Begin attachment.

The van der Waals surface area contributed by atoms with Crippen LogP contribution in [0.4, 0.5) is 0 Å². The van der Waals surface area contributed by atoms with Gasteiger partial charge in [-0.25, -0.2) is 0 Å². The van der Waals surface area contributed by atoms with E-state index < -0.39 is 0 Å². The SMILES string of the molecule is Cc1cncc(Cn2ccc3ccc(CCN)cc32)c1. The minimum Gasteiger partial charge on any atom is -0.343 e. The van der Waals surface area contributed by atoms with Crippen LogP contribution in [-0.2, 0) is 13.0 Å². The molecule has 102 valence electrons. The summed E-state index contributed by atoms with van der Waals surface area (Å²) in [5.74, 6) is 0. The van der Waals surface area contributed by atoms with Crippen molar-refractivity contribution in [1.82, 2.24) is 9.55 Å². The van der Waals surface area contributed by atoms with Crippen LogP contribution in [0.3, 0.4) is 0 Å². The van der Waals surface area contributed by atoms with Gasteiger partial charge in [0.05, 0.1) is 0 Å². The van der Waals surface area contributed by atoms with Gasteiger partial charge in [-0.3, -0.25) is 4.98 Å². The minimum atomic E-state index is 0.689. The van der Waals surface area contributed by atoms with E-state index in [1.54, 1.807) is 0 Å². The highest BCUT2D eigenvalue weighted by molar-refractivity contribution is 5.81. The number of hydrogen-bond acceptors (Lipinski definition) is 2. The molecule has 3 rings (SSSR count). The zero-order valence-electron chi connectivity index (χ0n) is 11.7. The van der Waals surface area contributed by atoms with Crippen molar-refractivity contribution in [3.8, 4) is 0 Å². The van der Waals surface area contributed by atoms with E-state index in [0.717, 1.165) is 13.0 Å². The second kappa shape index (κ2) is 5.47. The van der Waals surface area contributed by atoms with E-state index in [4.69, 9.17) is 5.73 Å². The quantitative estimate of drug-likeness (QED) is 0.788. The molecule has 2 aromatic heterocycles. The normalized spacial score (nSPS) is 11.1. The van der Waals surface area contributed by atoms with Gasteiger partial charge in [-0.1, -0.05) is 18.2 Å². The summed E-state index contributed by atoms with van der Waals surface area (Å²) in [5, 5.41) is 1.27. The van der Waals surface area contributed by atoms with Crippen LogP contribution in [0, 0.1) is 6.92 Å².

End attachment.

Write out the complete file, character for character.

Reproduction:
The van der Waals surface area contributed by atoms with Crippen LogP contribution in [0.4, 0.5) is 0 Å². The van der Waals surface area contributed by atoms with Gasteiger partial charge in [-0.25, -0.2) is 0 Å². The van der Waals surface area contributed by atoms with E-state index < -0.39 is 0 Å². The SMILES string of the molecule is Cc1cncc(Cn2ccc3ccc(CCN)cc32)c1. The minimum Gasteiger partial charge on any atom is -0.343 e. The van der Waals surface area contributed by atoms with Crippen LogP contribution in [-0.2, 0) is 13.0 Å². The molecule has 102 valence electrons. The summed E-state index contributed by atoms with van der Waals surface area (Å²) in [5.74, 6) is 0. The van der Waals surface area contributed by atoms with Crippen molar-refractivity contribution in [1.82, 2.24) is 9.55 Å². The van der Waals surface area contributed by atoms with Crippen LogP contribution in [0.3, 0.4) is 0 Å². The van der Waals surface area contributed by atoms with Gasteiger partial charge in [0.05, 0.1) is 0 Å². The van der Waals surface area contributed by atoms with Gasteiger partial charge in [-0.3, -0.25) is 4.98 Å². The minimum atomic E-state index is 0.689. The van der Waals surface area contributed by atoms with E-state index in [1.54, 1.807) is 0 Å². The highest BCUT2D eigenvalue weighted by molar-refractivity contribution is 5.81. The number of hydrogen-bond acceptors (Lipinski definition) is 2. The molecule has 3 rings (SSSR count). The zero-order valence-electron chi connectivity index (χ0n) is 11.7. The van der Waals surface area contributed by atoms with Crippen molar-refractivity contribution in [3.8, 4) is 0 Å². The van der Waals surface area contributed by atoms with E-state index in [0.717, 1.165) is 13.0 Å². The second kappa shape index (κ2) is 5.47. The van der Waals surface area contributed by atoms with E-state index in [4.69, 9.17) is 5.73 Å². The quantitative estimate of drug-likeness (QED) is 0.788. The molecule has 2 aromatic heterocycles. The normalized spacial score (nSPS) is 11.1. The van der Waals surface area contributed by atoms with Gasteiger partial charge in [-0.1, -0.05) is 18.2 Å². The summed E-state index contributed by atoms with van der Waals surface area (Å²) in [5, 5.41) is 1.27. The van der Waals surface area contributed by atoms with Crippen LogP contribution in [0, 0.1) is 6.92 Å².